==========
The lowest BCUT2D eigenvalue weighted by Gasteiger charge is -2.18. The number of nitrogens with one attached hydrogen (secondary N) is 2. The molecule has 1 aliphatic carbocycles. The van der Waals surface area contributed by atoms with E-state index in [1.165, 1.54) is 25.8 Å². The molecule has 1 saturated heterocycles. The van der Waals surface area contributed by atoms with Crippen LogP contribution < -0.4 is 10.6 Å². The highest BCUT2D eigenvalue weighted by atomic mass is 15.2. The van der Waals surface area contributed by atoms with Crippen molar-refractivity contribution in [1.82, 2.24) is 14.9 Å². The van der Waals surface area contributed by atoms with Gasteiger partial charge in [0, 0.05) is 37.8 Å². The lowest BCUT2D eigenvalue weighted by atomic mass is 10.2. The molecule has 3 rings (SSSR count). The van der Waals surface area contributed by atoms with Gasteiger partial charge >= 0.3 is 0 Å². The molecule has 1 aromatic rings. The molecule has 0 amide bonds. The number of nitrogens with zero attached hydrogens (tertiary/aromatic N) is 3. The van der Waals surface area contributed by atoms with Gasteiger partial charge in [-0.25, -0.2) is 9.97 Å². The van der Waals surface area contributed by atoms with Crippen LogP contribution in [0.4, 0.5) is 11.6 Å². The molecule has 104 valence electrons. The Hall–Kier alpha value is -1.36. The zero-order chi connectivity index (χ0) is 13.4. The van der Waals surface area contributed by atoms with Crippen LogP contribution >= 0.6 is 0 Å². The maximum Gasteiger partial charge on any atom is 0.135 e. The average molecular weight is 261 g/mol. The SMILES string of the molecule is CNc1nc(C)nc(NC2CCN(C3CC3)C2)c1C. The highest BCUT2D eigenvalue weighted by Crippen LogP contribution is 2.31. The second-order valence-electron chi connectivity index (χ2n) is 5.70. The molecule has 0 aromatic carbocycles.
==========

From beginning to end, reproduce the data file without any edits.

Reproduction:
The lowest BCUT2D eigenvalue weighted by Gasteiger charge is -2.18. The number of nitrogens with one attached hydrogen (secondary N) is 2. The molecule has 1 aliphatic carbocycles. The van der Waals surface area contributed by atoms with E-state index in [1.165, 1.54) is 25.8 Å². The molecule has 1 saturated heterocycles. The van der Waals surface area contributed by atoms with Crippen LogP contribution < -0.4 is 10.6 Å². The highest BCUT2D eigenvalue weighted by atomic mass is 15.2. The van der Waals surface area contributed by atoms with Crippen molar-refractivity contribution in [1.82, 2.24) is 14.9 Å². The van der Waals surface area contributed by atoms with Gasteiger partial charge in [0, 0.05) is 37.8 Å². The lowest BCUT2D eigenvalue weighted by atomic mass is 10.2. The molecule has 3 rings (SSSR count). The van der Waals surface area contributed by atoms with Gasteiger partial charge >= 0.3 is 0 Å². The molecule has 1 aromatic rings. The molecule has 0 amide bonds. The number of nitrogens with zero attached hydrogens (tertiary/aromatic N) is 3. The van der Waals surface area contributed by atoms with Gasteiger partial charge in [-0.25, -0.2) is 9.97 Å². The van der Waals surface area contributed by atoms with Crippen LogP contribution in [0.4, 0.5) is 11.6 Å². The molecule has 104 valence electrons. The Hall–Kier alpha value is -1.36. The zero-order chi connectivity index (χ0) is 13.4. The van der Waals surface area contributed by atoms with Crippen LogP contribution >= 0.6 is 0 Å². The maximum Gasteiger partial charge on any atom is 0.135 e. The average molecular weight is 261 g/mol. The SMILES string of the molecule is CNc1nc(C)nc(NC2CCN(C3CC3)C2)c1C. The highest BCUT2D eigenvalue weighted by Crippen LogP contribution is 2.31. The second-order valence-electron chi connectivity index (χ2n) is 5.70. The molecule has 0 aromatic carbocycles.